For sixty years now, the name ‘FICO’ has been synonymous with credit scoring, as the Fair Isaac Corporation is the preeminent credit model in the field. But if we stop to take the credit scoring industry’s temperature now, we’ll find that FICO has been cooling of late – while a new competitor, VantageScore, is red hot.
Make no mistake about it; FICO is still dominates the credit scoring landscape. In fact, each year FICO sells 10 billion scores to lenders who are looking to screen loan applicants and those seeking new credit. A FICO spokeswoman reports that 90% of all consumer lending decisions use FICO scores, and FICO generated $207 million in revenue in 2015.
But since VantageScore was launched in 2007 as a joint effort by the three major credit bureaus, Experian, TransUnion, and Equifax, the second-largest credit scoring company in the industry has been coming on like gangbusters. In fact, VantageScore just bypassed the milestone of issuing its six billionth credit score for 2015– no small feat for a year’s work.
The precipitous rise of VantageScore’s popularity certainly got FICO’s attention. In 2010, FICO took them to court for a lawsuit that alleged VantageScore’s range of credit scores too closely imitated FICO’s 300-850 scoring model. But the suit was dismissed, and VantageScore has been growing in leaps and bounds ever since.
VantageScore is now used by about 2,000 lenders, including seven of the top 10 biggest financial institutions in the country. While FICO still claims that it serves 90 of the top 100 largest financial institutions in the U.S. (doing the math, we see that either one or both of them are probably overstating their market share!), if a you order your credit report directly from Equifax, Experian, or TransUnion, you’ll probably receive a Vantage report.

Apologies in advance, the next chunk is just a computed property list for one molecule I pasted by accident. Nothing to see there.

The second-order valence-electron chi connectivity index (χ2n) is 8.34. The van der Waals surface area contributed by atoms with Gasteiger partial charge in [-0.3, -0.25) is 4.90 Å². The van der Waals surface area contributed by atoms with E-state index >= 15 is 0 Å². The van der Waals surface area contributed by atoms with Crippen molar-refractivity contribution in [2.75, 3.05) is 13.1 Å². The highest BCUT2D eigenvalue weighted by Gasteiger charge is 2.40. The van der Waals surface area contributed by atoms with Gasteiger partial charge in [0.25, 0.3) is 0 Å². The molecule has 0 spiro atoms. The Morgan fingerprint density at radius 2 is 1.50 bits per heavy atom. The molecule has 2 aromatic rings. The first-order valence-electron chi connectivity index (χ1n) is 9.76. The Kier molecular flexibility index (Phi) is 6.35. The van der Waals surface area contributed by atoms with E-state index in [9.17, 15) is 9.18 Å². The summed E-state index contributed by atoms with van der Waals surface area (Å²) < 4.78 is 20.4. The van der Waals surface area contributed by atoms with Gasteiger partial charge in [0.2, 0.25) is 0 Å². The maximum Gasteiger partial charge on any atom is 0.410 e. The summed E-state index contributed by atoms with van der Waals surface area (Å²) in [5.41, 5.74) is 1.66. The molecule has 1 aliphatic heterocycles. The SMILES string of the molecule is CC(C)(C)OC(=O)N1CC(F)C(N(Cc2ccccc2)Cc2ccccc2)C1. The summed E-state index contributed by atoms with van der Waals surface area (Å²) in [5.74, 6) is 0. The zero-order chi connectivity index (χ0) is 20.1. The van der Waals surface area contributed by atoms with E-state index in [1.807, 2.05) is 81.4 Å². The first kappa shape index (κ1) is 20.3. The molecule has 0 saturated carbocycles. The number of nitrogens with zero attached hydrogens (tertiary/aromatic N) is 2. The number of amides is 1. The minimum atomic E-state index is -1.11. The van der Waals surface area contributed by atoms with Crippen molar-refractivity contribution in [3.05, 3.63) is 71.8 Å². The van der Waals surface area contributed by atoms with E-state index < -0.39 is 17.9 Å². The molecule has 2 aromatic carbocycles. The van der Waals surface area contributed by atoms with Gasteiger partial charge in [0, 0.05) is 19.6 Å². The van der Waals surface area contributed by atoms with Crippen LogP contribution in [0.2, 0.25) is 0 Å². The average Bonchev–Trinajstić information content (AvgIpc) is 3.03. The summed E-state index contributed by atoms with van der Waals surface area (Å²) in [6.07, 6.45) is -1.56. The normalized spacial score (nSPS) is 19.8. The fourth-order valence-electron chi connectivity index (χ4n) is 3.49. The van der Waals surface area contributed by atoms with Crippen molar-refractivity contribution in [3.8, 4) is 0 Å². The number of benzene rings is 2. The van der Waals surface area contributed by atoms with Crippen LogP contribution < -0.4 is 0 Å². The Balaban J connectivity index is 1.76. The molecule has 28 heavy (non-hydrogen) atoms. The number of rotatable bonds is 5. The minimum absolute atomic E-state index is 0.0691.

FICO and VantageScore have been playing a game of cat and mouse, both introducing innovations to their scoring models – and copying the other. For instance, VantageScore3, introduced in 2013, doesn’t penalize consumers for having collections accounts with zero balances and also minimizes the damage from past due medical debts. FICO answered with their own new scoring system last all, FICO 9, which does the same.
But for the most part, both scores usually function about the same, weighing payment history and credit utilization (debt versus available credit) heavily. When consumers pull both their FICO and Vantage scores, they usually see they are very similar.
But there are some significant differences. FICO launched its XD scoring in October, which is the first to factor in alternative credit lines like cellphone and utility payment history.
FICO treats all late payments equally, while Vantage penalized late mortgage payments more than other accounts.
Hard inquiries from credit pulls are handled differently, too. While these don’t cause too much harm in either system, FICO accounts for a 45-day window for consumers to shop around for loans and have their credit pulled multiple times without a ding, while Vantage only allows a 14-day span. But Vantage allows that benefit for all types of loans and credit, while FICO only allows for mortgages, auto and student loans.
FICO scores range from 300 to 850, with a higher score indicating less risk and better management of credit, while Vantage scores traditionally range from 501 to 990. But even that gap is closing, with VantageScore3 releasing a score range of 300-850 – identical to FICO – as well as letter grades for credit worthiness from A to F.Share